Begging the question of causation in a critique of the neuron doctrine

Behavioral and Brain Sciences 22 (5):846-846 (1999)
Gold & Stoljar's argument rejecting the “explanatory sufficiency” of the radical neuron doctrine depends on distinguishing it from the trivial neuron doctrine. This distinction depends on the thesis of “supervenience,” which depends on Hume's regularity theory of causation. In contrast, the radical neuron doctrine depends on a physical theory of causation, which denies the supervenience thesis. Insofar as the target article argues by drawing implications from the premise of Humean causation, whereas the radical doctrine depends on the competing premise of physical causation, the resulting critique of the neuron doctrine amounts largely to begging the question of causation.
Keywords No keywords specified (fix it)
Categories (categorize this paper)
DOI 10.1017/S0140525X99412191
 Save to my reading list
Follow the author(s)
My bibliography
Export citation
Find it on Scholar
Edit this record
Mark as duplicate
Revision history Request removal from index
Download options
PhilPapers Archive

Upload a copy of this paper     Check publisher's policy on self-archival     Papers currently archived: 22,570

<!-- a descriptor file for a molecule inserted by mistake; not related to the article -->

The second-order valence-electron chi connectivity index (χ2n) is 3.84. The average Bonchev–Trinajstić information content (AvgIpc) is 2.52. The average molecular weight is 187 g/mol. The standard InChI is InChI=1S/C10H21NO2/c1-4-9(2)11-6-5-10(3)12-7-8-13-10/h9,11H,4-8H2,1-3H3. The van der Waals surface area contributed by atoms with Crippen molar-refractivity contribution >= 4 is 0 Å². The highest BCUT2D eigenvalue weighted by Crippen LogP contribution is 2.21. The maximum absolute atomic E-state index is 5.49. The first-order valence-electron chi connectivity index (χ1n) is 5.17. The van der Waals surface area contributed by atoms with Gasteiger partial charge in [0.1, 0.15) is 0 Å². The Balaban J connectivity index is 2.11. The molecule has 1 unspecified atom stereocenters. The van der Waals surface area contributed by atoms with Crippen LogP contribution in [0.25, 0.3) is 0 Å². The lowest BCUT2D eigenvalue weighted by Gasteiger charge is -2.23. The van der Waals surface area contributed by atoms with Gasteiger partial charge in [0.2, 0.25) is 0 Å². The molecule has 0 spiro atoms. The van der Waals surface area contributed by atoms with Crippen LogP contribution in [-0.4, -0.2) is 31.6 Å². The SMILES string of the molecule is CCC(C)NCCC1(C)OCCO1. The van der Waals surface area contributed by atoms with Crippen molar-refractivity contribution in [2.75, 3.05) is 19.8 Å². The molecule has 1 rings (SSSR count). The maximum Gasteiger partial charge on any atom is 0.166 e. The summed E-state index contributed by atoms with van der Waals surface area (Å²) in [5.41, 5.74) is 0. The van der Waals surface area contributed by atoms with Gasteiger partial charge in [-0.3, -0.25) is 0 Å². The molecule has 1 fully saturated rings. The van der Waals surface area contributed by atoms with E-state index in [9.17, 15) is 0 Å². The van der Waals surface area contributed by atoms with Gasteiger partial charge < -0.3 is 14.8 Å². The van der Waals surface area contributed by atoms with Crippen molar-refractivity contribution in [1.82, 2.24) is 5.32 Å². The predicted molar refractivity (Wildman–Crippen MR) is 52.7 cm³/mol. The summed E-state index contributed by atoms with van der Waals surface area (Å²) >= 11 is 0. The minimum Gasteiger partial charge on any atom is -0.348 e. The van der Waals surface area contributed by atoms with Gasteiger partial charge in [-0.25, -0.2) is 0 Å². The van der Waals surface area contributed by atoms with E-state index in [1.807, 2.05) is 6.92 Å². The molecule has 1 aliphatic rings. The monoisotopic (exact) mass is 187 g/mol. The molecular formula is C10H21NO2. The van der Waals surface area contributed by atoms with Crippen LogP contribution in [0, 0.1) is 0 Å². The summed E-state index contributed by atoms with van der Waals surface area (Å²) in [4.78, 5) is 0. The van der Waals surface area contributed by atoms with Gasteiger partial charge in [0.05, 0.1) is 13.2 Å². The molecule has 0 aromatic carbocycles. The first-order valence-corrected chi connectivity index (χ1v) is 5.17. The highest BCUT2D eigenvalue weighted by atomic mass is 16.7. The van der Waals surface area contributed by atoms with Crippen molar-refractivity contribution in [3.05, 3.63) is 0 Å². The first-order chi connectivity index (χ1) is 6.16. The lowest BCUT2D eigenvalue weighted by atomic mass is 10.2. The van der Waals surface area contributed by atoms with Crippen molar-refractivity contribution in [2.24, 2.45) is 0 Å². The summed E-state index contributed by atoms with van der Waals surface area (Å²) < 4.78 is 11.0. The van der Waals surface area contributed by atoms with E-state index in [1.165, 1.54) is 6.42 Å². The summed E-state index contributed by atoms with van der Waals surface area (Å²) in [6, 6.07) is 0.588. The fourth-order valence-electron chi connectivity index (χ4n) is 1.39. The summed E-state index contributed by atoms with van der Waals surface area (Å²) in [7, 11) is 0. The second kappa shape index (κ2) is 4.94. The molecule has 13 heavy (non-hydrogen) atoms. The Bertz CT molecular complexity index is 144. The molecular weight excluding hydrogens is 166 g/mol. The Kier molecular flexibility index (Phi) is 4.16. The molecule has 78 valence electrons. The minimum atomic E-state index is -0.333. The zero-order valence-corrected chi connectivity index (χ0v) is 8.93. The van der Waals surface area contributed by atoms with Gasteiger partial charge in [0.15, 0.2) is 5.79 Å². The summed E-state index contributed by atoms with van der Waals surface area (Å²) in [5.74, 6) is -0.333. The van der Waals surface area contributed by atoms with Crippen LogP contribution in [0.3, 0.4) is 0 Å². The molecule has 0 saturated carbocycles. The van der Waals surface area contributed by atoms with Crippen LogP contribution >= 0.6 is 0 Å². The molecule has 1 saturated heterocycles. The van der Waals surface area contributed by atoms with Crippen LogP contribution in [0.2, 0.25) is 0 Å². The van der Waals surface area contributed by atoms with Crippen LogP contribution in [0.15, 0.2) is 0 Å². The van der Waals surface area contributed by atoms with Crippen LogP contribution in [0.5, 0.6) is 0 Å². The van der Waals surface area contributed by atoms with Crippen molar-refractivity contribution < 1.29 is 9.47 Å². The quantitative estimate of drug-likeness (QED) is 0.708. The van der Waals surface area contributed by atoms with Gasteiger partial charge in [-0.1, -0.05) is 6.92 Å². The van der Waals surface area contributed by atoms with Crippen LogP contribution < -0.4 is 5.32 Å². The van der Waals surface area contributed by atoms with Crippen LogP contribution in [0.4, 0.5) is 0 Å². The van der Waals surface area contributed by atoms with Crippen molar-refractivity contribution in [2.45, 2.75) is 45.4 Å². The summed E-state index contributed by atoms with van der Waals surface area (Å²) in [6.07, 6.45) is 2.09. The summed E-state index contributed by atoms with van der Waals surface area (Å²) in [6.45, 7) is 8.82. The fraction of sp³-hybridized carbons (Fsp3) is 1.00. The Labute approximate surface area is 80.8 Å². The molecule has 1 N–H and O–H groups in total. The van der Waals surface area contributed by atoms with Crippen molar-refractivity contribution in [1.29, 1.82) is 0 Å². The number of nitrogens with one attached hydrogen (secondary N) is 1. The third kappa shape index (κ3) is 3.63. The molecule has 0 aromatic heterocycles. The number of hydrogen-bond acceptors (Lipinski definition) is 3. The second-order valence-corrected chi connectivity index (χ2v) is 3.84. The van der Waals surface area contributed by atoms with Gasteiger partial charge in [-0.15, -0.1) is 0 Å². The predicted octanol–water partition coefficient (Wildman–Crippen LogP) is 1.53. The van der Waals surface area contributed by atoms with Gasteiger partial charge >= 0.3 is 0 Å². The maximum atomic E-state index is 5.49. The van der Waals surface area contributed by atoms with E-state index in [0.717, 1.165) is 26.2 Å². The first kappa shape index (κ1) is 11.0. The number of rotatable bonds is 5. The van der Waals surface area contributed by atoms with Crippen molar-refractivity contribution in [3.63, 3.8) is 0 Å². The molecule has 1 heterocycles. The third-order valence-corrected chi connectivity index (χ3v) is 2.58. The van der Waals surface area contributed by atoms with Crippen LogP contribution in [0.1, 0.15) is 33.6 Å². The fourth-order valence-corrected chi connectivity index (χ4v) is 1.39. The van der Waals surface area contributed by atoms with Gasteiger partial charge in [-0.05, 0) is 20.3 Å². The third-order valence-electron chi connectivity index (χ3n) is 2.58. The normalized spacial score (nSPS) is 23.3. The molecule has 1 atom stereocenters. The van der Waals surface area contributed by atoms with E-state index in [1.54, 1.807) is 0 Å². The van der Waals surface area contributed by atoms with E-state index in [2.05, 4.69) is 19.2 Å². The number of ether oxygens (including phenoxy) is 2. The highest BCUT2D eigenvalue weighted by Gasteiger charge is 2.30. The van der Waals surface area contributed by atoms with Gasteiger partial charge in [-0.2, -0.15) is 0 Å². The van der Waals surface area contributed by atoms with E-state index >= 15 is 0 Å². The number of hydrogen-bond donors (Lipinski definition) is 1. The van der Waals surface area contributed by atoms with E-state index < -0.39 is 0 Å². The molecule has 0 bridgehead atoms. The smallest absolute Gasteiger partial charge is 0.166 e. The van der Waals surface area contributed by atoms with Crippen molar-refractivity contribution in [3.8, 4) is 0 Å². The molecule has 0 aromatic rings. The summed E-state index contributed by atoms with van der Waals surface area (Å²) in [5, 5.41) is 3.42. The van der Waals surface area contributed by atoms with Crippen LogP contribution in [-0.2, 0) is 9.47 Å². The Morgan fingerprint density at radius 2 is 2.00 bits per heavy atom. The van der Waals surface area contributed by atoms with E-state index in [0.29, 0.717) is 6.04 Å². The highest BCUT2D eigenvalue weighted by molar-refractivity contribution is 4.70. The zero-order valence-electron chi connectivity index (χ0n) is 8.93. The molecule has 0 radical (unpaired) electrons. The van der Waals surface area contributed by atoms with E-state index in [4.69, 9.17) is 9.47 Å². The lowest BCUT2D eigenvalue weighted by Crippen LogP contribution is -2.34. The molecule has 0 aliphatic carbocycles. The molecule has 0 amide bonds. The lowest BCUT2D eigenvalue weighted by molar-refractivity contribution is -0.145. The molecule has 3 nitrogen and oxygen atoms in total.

External links
Setup an account with your affiliations in order to access resources via your University's proxy server
Configure custom proxy (use this if your affiliation does not provide a proxy)
Through your library
References found in this work BETA

No references found.

Add more references

Citations of this work BETA

No citations found.

Add more citations

Similar books and articles

Monthly downloads

Added to index


Total downloads

4 ( #593,908 of 1,938,536 )

Recent downloads (6 months)

3 ( #214,500 of 1,938,536 )

How can I increase my downloads?

My notes
Sign in to use this feature

Start a new thread
There  are no threads in this forum
Nothing in this forum yet.